White House Fails to Make Case That Russian Hackers Tampered With Election
The infosec community tends to jump on claims with both feet if the full empirical evidence is not shared fully.
“This ultimately seems like a very rushed report put together by multiple teams working different data sets and motivations,” Robert M. Lee, CEO and Founder of the security company Dragos, wrote in a critique published Friday. “It is my opinion and speculation that there were some really good government analysts and operators contributing to this data and then report reviews, leadership approval processes, and sanitation processes stripped out most of the value and left behind a very confusing report trying to cover too much while saying too little.”
In fairness, the reticence in both cases is likely justified by the interest in protecting sources and methods used to detect such attacks. And as Lee was quick to note, strong technical evidence is likely to be included in reports to Congress that later may be declassified.The sloppiness, Lee noted, included the report’s conflation of Russian hacking groups APT28 and APT29—also known as CozyBear, Sandworm, Sednit, and Sofacy, among others—with malware names such as BlackEnergy and Havex, and even hacking capabilities such as “Powershell Backdoor.” The mix up of such basic classifications does little to inspire confidence that the report was carefully or methodically prepared. And that only sows more reasons for President elect Donald Trump and his supporters to cast doubt on the intelligence community’s analysis on a matter that, if true, poses a major national security threat.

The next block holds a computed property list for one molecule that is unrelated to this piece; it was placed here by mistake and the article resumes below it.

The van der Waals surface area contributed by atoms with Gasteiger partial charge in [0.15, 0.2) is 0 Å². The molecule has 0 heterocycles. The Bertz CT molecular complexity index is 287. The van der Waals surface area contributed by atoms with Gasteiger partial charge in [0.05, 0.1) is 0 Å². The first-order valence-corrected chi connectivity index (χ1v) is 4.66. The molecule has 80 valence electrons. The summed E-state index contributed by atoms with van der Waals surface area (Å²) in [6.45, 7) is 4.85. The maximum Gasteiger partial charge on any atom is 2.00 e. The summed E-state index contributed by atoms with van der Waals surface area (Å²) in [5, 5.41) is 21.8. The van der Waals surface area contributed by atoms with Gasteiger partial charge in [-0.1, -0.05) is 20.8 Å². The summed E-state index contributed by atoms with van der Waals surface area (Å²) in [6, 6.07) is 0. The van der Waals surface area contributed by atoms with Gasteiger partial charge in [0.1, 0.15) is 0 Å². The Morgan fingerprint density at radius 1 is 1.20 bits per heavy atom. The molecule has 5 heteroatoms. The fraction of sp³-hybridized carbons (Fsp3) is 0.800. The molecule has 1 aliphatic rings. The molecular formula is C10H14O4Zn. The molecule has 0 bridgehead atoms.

The writers showed a similar lack of rigor when publishing so-called indicators of compromise, which security practitioners use to detect if a network has been breached by a specific group or piece of malware. As Errata Security CEO Rob Graham pointed out in a blog post, one of the signatures detects the presence of “PAS TOOL WEB KIT,” a tool that’s widely used by literally hundreds, and possibly thousands, of hackers in Russia and Ukraine, most of whom are otherwise unaffiliated and have no connection to the Russian government.